Game Theory Used to Study the Brain

Game theory is one of my favorite topics within economics because I enjoy thinking about the rational conclusions that each party can make in order to maximize utility. I recently watched a TED video about game theory. The speaker was Colin Camerer, who is a researcher that studied the ability of chimpanzees to play incentivized¬†games and compared their results to humans. The results showed that chimps were much better competitors in the games because their results were much closer to the nash equilibrium. Camerer also studied the brains of humans when they played games and found that there were different parts of the brain that were stimulated when strategizing about the outcomes. He also found neurological differences and similarities between people who thought one, two and three “steps” ahead. If you would like to watch the video you can find it here:¬†http://www.ted.com/talks/colin_camerer_neuroscience_game_theory_monkeys.html

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3 Responses to Game Theory Used to Study the Brain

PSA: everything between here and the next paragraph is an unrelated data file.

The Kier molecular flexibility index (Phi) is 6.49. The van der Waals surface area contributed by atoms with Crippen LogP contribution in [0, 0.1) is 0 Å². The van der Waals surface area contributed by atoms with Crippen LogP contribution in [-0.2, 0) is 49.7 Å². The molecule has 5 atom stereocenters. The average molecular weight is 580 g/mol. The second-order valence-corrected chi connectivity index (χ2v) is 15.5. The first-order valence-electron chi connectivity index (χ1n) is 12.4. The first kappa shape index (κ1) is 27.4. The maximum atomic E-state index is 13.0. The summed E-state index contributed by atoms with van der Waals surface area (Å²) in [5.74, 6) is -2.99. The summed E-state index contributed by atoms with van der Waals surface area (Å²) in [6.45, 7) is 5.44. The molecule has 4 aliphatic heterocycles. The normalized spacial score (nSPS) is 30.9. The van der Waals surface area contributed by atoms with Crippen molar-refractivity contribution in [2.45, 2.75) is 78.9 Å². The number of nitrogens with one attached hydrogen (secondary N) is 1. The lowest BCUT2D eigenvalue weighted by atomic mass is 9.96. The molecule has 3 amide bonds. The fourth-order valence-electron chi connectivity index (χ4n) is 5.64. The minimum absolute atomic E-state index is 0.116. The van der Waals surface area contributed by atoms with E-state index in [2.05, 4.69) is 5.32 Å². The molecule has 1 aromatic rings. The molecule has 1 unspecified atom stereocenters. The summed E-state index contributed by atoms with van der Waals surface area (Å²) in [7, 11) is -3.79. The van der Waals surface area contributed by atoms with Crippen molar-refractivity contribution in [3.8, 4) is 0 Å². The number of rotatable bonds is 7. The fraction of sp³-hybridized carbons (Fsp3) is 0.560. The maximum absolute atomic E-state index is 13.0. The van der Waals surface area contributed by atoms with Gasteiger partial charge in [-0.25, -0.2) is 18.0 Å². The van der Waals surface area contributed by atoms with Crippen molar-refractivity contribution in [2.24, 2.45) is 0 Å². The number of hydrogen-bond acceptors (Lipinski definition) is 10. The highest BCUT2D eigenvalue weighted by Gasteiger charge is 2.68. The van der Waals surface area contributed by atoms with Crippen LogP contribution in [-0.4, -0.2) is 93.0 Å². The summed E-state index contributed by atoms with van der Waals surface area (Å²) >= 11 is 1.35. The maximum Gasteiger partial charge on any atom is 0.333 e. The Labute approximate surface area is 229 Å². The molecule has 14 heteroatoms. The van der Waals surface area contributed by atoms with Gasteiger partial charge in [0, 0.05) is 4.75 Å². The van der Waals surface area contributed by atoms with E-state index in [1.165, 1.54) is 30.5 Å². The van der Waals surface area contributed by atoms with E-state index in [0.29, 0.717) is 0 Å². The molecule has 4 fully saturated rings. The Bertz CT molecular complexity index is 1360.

1. crufta says:

    It’s interesting to hear that chimps are better at attaining a Nash equilibrium than humans. Though not to discredit emotions in chimps, I wonder if the reason for this is a potential excess emotion in human decision making. Ideally, any time humans make a decision they should attempt to play the best outcome given their opponent’s best move. However, I think humans may bypass logic and give into other emotions, such as greed, leading them to disregard their opponent’s move in order to attempt achieving their optimal outcome. By giving in to such an emotion they can end up losing. Therefore, it seems to stand that it is not such an insult when somebody states something is “so easy a chimp could do it”.

  2. machacea says:

    I think you bring up a very interesting game theory topic. Chimps are one of the most closely related apes to humans, and it is interesting that they apparently are more empathetic and negotiate in a more cohesive way. Although chimps and humans are relatively similar, humans are mentally and emotionally more advanced than primates. So it would make sense that humans would not want to reach the NE because we are more greedy, self-interested, and think in the moment. Humans have a lot more incentives to think about than chimps, so these conflicting thoughts could cloud our judgements when deciding in strategic games.

  3. willicod says:

    It is a very interesting topic to think about. I agree with what was said above, that I think it brings out the greedy selfish nature of humans where chimps might not have the same problems. I think a lot of the reason humans don’t reach the NE is due to lack of trust from other players in the game. Simply stated, everyone expects the other person to be greedy so they, in turn, are greedy themselves.

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